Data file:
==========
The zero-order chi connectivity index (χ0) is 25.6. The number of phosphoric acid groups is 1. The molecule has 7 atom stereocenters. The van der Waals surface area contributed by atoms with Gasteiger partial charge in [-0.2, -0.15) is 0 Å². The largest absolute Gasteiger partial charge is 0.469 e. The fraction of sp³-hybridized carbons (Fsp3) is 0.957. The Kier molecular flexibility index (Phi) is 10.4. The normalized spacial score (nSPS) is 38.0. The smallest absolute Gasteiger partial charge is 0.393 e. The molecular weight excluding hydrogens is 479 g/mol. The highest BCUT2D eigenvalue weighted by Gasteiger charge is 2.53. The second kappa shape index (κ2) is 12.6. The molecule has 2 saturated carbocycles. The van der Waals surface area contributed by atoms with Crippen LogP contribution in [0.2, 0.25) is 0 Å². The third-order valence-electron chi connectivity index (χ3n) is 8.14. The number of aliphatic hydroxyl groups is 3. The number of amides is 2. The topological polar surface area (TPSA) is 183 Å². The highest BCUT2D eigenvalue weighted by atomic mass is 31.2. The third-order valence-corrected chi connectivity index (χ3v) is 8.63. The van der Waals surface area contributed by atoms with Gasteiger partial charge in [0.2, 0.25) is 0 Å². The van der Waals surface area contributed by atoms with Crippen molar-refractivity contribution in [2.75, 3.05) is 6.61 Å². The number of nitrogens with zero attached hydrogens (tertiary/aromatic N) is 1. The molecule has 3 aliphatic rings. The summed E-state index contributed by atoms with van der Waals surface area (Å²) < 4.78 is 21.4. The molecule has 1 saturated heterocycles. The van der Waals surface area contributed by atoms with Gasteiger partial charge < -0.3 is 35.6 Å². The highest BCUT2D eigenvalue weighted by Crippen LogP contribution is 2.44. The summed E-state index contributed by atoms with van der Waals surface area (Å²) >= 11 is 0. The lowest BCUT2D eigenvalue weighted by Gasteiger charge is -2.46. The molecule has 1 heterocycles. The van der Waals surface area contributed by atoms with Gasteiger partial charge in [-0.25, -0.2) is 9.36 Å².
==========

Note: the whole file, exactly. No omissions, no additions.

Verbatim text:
The zero-order chi connectivity index (χ0) is 25.6. The number of phosphoric acid groups is 1. The molecule has 7 atom stereocenters. The van der Waals surface area contributed by atoms with Gasteiger partial charge in [-0.2, -0.15) is 0 Å². The largest absolute Gasteiger partial charge is 0.469 e. The fraction of sp³-hybridized carbons (Fsp3) is 0.957. The Kier molecular flexibility index (Phi) is 10.4. The normalized spacial score (nSPS) is 38.0. The smallest absolute Gasteiger partial charge is 0.393 e. The molecular weight excluding hydrogens is 479 g/mol. The highest BCUT2D eigenvalue weighted by Gasteiger charge is 2.53. The second kappa shape index (κ2) is 12.6. The molecule has 2 saturated carbocycles. The van der Waals surface area contributed by atoms with Crippen LogP contribution in [0.2, 0.25) is 0 Å². The third-order valence-electron chi connectivity index (χ3n) is 8.14. The number of aliphatic hydroxyl groups is 3. The number of amides is 2. The topological polar surface area (TPSA) is 183 Å². The highest BCUT2D eigenvalue weighted by atomic mass is 31.2. The third-order valence-corrected chi connectivity index (χ3v) is 8.63. The van der Waals surface area contributed by atoms with Gasteiger partial charge in [0.2, 0.25) is 0 Å². The van der Waals surface area contributed by atoms with Crippen molar-refractivity contribution in [2.75, 3.05) is 6.61 Å². The number of nitrogens with zero attached hydrogens (tertiary/aromatic N) is 1. The molecule has 3 aliphatic rings. The summed E-state index contributed by atoms with van der Waals surface area (Å²) < 4.78 is 21.4. The molecule has 1 saturated heterocycles. The van der Waals surface area contributed by atoms with Gasteiger partial charge < -0.3 is 35.6 Å². The highest BCUT2D eigenvalue weighted by Crippen LogP contribution is 2.44. The summed E-state index contributed by atoms with van der Waals surface area (Å²) >= 11 is 0. The lowest BCUT2D eigenvalue weighted by Gasteiger charge is -2.46. The molecule has 1 heterocycles. The van der Waals surface area contributed by atoms with Gasteiger partial charge in [-0.25, -0.2) is 9.36 Å².